On Sunday after breakfast, everyone checked out of their rooms to make the journey back to Harlaxton with a few stops along the way.
Our first stop into our drive was Swallow Falls in Snowdonia National Park. Visitors pay 2 pounds to see the marvel and let me say the view did not disappoint! Honestly, who doesn’t love a waterfall?
After the brief waterfall pitstop, we continued onwards to Betws-y-Coed. This village is just downstream from Swallow Falls and has numerous local shops, hiking trails, and cute cafes and restaurants.
Since I had only a couple of hours at Betws-y-Coed and the weather lovely, I decided to do one of the shorter hiking trails before grabbing a quick lunch and hopping back onto the bus. I chose to do the easiest and shortest path that went along the river. With the sunny weather, trees, and river rushing by me, I felt so relaxed and just in awe of the Welsh nature.
Once I wrapped up my hike, I went and grabbed a quick lunch from a cafe. I opted for a brie, cranberry, and bacon panini, which was fantastic! The cafe also had traditional Welsh cakes too. Of course, I purchased one to try! I would say the Welsh cake is dense like a biscuit in pancake form. The “pancake” had cranberries and sugar coating the outside, which made it sweet.
After my quick lunch, I walked around and stumbled upon an Art Gallery dedicated to exposing poaching and saving wild animals. The artwork and photographs were vivid and unique.
By the time I finished looking around the art gallery, I had to get back on the bus for the remainder of the drive back to Harlaxton.
My time in Wales was very relaxing and beautiful! I am glad I decided to go on this trip last minute with the school. If I were to return, I would probably spend my time hiking in the National Parks versus staying along the coast because I feel the Welsh nature is worth exploring and I did not exactly get the time to hike.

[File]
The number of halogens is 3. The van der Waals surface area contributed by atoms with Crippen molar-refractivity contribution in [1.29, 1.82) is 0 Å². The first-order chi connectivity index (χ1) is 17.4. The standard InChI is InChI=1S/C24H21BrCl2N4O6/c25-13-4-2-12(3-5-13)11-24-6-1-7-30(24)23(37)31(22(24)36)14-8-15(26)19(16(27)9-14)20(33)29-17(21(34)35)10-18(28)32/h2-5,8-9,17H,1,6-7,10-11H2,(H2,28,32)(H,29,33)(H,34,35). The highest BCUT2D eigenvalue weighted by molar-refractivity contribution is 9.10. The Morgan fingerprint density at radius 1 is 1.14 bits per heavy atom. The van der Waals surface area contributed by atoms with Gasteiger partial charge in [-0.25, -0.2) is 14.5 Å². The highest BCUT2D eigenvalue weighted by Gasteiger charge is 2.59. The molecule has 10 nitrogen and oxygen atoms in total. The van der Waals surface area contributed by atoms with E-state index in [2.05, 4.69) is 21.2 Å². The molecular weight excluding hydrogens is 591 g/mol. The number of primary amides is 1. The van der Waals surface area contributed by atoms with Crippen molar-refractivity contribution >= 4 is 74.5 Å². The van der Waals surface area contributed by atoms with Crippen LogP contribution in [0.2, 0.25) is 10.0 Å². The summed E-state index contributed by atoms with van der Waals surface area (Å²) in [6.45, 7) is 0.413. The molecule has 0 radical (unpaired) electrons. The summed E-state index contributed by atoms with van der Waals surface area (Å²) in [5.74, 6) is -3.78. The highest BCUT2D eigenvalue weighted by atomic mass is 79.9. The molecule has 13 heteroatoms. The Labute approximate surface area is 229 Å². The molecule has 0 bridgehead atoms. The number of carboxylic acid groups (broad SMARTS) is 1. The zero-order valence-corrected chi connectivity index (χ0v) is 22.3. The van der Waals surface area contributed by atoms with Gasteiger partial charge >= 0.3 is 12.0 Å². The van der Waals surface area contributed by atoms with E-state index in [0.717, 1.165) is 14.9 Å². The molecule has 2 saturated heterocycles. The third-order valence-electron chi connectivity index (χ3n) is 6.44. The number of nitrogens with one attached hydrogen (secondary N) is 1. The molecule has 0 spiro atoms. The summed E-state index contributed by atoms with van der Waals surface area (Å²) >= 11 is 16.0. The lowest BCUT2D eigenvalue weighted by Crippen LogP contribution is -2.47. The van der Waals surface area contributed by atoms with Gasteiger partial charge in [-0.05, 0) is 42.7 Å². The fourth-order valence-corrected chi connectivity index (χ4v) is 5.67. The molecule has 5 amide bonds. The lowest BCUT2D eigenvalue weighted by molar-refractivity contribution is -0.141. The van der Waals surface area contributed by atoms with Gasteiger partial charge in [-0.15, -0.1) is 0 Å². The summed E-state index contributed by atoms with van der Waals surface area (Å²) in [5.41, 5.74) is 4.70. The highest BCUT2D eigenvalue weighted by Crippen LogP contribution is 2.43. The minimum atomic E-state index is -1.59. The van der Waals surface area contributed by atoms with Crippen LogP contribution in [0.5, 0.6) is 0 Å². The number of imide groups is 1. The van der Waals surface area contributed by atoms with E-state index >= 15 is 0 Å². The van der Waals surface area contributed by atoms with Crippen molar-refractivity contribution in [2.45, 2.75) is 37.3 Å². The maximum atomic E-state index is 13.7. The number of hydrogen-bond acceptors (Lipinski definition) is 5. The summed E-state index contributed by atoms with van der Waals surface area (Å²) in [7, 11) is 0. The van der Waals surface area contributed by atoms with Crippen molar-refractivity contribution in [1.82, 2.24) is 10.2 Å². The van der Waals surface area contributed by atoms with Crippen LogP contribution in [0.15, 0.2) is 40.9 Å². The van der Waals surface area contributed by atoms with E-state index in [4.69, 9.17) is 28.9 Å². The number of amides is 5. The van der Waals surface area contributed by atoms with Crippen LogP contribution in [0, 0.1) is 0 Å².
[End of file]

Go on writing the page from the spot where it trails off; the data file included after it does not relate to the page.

After breakfast at the hotel, I boarded the bus to head to Caernarfon Castle. This castle was built by King Edward I in the late 13th century. In British Studies, I had learned about Edward I’s reign and how he built several castles throughout Wales to exude his dominance over the country. I was looking forward to connecting the information I learned in class to the physical evidence in real life.
Once we arrived at Caernarfon, I found myself seeing a quaint little town nestled near the coast. Our whole group walked to the castle entrance where we were given our tickets and permitted to go inside the castle to explore and learn at our leisure. I headed to one of many entrances and scaled the spiraling staircase to the top of a turret and saw a wonderful view of the town. During my time at the castle, I continued to go up and down the sets of stairs (there were quite a lot) and walked along the wall connecting all parts of the Caernarfon Castle. In the first few areas I went, there was not any information regarding the construction of the castle. As I made my way around, however, there happened to be informational exhibits about the myth behind the castle, Wales’ role in wars throughout history, and the well-known and highly regarded Queen Eleanor of Castile, wife to Edward I. Truly, my photographs do not adequately capture the size of the castle and its maze of passageways and stairways.
After exploring for 1.5-2 hours, I left the castle in search of lunch and to explore the quaint town.